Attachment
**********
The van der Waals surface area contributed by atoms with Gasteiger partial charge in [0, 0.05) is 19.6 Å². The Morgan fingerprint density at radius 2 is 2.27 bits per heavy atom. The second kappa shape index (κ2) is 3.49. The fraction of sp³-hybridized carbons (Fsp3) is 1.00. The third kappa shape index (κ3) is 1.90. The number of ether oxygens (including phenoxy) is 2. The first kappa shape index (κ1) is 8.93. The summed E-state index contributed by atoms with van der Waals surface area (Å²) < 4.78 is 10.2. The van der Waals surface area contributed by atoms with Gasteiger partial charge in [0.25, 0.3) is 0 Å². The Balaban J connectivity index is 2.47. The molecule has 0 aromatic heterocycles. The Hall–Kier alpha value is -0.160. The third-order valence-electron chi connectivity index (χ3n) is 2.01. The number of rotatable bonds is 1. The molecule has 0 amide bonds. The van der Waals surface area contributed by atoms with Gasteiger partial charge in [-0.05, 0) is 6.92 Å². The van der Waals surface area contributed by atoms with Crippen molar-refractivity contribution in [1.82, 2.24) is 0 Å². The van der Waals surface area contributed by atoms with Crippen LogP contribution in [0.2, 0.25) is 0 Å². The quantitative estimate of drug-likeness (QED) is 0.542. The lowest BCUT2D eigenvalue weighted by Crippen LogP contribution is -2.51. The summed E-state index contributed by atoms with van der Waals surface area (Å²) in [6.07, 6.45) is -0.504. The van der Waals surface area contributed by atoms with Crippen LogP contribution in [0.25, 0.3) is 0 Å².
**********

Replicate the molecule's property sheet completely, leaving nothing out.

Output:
The van der Waals surface area contributed by atoms with Gasteiger partial charge in [0, 0.05) is 19.6 Å². The Morgan fingerprint density at radius 2 is 2.27 bits per heavy atom. The second kappa shape index (κ2) is 3.49. The fraction of sp³-hybridized carbons (Fsp3) is 1.00. The third kappa shape index (κ3) is 1.90. The number of ether oxygens (including phenoxy) is 2. The first kappa shape index (κ1) is 8.93. The summed E-state index contributed by atoms with van der Waals surface area (Å²) < 4.78 is 10.2. The van der Waals surface area contributed by atoms with Gasteiger partial charge in [0.25, 0.3) is 0 Å². The Balaban J connectivity index is 2.47. The molecule has 0 aromatic heterocycles. The Hall–Kier alpha value is -0.160. The third-order valence-electron chi connectivity index (χ3n) is 2.01. The number of rotatable bonds is 1. The molecule has 0 amide bonds. The van der Waals surface area contributed by atoms with Gasteiger partial charge in [-0.05, 0) is 6.92 Å². The van der Waals surface area contributed by atoms with Crippen molar-refractivity contribution in [1.82, 2.24) is 0 Å². The van der Waals surface area contributed by atoms with Crippen LogP contribution in [0.2, 0.25) is 0 Å². The quantitative estimate of drug-likeness (QED) is 0.542. The lowest BCUT2D eigenvalue weighted by Crippen LogP contribution is -2.51. The summed E-state index contributed by atoms with van der Waals surface area (Å²) in [6.07, 6.45) is -0.504. The van der Waals surface area contributed by atoms with Crippen LogP contribution in [0.25, 0.3) is 0 Å².